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Avoid all non-essential public gatherings, health officials advise

There is no safe number when it comes to public gatherings, says the region’s acting medical officer of health.

“I would like all residents in our community not to gather,” Dr. Hsui-Li Wang said in a teleconference briefing, which preceded a provincial announcement prohibiting social gatherings of more than five people.

Public Health officials were still receiving reports of public gatherings such as church services. Wang called for an immediate halt to such practices.

“We have been getting a lot of calls from the public about gatherings that they’re witnessing,” she said. “We have heard that there are some gatherings of faith communities that are still relatively large.”

Wang advises against all non-essential in-person meetings of any kind, noting the region regularly gets calls from residents reporting concerns ranging from church services to sightings of neighbours recently returned from travelling and venturing outdoors despite self-isolation protocols.

“If everyone does their part, that’s going to help.”

“We don’t want these types of gatherings to happen anymore,” added Mike Murray, the region’s chief administrative officer.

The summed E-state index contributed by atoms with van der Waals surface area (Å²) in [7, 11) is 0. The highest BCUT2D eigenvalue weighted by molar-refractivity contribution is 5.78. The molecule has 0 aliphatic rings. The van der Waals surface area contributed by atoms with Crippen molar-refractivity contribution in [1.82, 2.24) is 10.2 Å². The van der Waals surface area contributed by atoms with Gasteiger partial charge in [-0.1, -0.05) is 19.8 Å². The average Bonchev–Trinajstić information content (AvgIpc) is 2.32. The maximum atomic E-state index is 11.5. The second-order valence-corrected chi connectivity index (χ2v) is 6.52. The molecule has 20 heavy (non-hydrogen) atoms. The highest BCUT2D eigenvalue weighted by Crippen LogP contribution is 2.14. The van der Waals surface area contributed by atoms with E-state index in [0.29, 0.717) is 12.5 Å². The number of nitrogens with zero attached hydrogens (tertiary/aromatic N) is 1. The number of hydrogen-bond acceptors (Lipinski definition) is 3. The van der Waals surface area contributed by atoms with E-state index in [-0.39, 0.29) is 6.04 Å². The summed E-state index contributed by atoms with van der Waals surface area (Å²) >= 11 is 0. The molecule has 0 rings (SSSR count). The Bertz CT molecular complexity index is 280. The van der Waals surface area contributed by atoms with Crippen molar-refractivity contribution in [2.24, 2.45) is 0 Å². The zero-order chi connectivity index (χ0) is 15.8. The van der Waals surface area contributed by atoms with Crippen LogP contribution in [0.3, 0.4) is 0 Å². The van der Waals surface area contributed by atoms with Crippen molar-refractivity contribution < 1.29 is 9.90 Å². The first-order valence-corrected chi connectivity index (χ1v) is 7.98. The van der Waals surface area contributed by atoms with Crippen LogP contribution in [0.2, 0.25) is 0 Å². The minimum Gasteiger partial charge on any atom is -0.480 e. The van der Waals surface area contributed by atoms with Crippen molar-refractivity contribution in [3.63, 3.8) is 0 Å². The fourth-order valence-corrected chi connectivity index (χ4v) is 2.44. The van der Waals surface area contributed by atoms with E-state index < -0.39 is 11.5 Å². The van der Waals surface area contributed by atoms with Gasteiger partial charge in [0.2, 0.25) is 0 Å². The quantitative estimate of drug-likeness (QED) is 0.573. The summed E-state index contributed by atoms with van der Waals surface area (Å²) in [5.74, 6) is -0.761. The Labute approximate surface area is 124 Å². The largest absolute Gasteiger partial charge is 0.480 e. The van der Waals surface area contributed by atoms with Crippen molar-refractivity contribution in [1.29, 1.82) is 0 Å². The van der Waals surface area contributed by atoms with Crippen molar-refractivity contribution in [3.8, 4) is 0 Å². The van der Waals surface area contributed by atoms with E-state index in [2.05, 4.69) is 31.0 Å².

To date, the region has yet to lay any charges in connection to regulations put in place to stem the spread of the COVID-19 virus. Officials are focusing on public education rather than enforcement, he said.

“Our goal is compliance.”

Wang noted that those groups and individuals contacted about their practices have typically complied immediately with the concerns raised by officials.

“I sincerely appreciate their cooperation,” she said.

Limiting physical contact is the paramount goal just now, she stressed. To that end, it’s best to act as though you could come in contact with the virus in any circumstance.

The number of cases in the region continues to rise, with officials as yet unable to determine when the number might peak.

As of Wednesday, the latest update from Public Health, there are 117 cases of COVID-19 in the region. There has been one fatality, a 41-year-old man with underlying health conditions who died Tuesday at St. Mary’s General Hospital in Kitchener.

Fifteen of the diagnosed cases have been resolved. For people at home, that means no fever and symptoms improving after self-isolating for 14 days from the onset of symptoms. For health care workers and those in the hospital, that’s two negative tests at least 24 hours apart.

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